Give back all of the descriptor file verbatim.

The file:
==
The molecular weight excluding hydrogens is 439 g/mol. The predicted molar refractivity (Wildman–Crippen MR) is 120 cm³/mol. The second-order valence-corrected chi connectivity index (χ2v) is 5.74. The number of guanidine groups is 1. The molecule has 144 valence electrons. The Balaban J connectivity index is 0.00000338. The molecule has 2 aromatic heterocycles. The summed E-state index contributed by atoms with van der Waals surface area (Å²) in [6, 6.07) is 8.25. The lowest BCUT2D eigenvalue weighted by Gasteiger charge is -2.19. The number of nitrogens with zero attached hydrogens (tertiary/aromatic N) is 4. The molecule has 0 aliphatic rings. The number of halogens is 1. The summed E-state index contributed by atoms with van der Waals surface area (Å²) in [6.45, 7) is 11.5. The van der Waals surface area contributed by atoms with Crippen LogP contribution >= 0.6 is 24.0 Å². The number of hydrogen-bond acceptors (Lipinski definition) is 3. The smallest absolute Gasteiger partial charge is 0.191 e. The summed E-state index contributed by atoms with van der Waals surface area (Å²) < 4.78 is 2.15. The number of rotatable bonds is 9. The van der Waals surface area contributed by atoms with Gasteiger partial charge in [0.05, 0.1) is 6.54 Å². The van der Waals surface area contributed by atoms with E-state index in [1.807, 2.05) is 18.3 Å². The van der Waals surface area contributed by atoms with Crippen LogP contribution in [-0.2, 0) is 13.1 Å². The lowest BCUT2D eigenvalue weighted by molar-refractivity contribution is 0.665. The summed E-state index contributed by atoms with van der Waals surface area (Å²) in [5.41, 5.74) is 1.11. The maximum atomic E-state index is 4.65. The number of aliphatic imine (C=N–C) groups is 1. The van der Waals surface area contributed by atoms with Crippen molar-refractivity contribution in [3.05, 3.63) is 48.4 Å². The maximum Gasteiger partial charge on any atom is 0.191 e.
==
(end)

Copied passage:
The molecular weight excluding hydrogens is 439 g/mol. The predicted molar refractivity (Wildman–Crippen MR) is 120 cm³/mol. The second-order valence-corrected chi connectivity index (χ2v) is 5.74. The number of guanidine groups is 1. The molecule has 144 valence electrons. The Balaban J connectivity index is 0.00000338. The molecule has 2 aromatic heterocycles. The summed E-state index contributed by atoms with van der Waals surface area (Å²) in [6, 6.07) is 8.25. The lowest BCUT2D eigenvalue weighted by Gasteiger charge is -2.19. The number of nitrogens with zero attached hydrogens (tertiary/aromatic N) is 4. The molecule has 0 aliphatic rings. The number of halogens is 1. The summed E-state index contributed by atoms with van der Waals surface area (Å²) in [6.45, 7) is 11.5. The van der Waals surface area contributed by atoms with Crippen LogP contribution >= 0.6 is 24.0 Å². The number of hydrogen-bond acceptors (Lipinski definition) is 3. The smallest absolute Gasteiger partial charge is 0.191 e. The summed E-state index contributed by atoms with van der Waals surface area (Å²) < 4.78 is 2.15. The number of rotatable bonds is 9. The van der Waals surface area contributed by atoms with Gasteiger partial charge in [0.05, 0.1) is 6.54 Å². The van der Waals surface area contributed by atoms with E-state index in [1.807, 2.05) is 18.3 Å². The van der Waals surface area contributed by atoms with Crippen LogP contribution in [-0.2, 0) is 13.1 Å². The lowest BCUT2D eigenvalue weighted by molar-refractivity contribution is 0.665. The summed E-state index contributed by atoms with van der Waals surface area (Å²) in [5.41, 5.74) is 1.11. The maximum atomic E-state index is 4.65. The number of aliphatic imine (C=N–C) groups is 1. The van der Waals surface area contributed by atoms with Crippen molar-refractivity contribution in [3.05, 3.63) is 48.4 Å². The maximum Gasteiger partial charge on any atom is 0.191 e.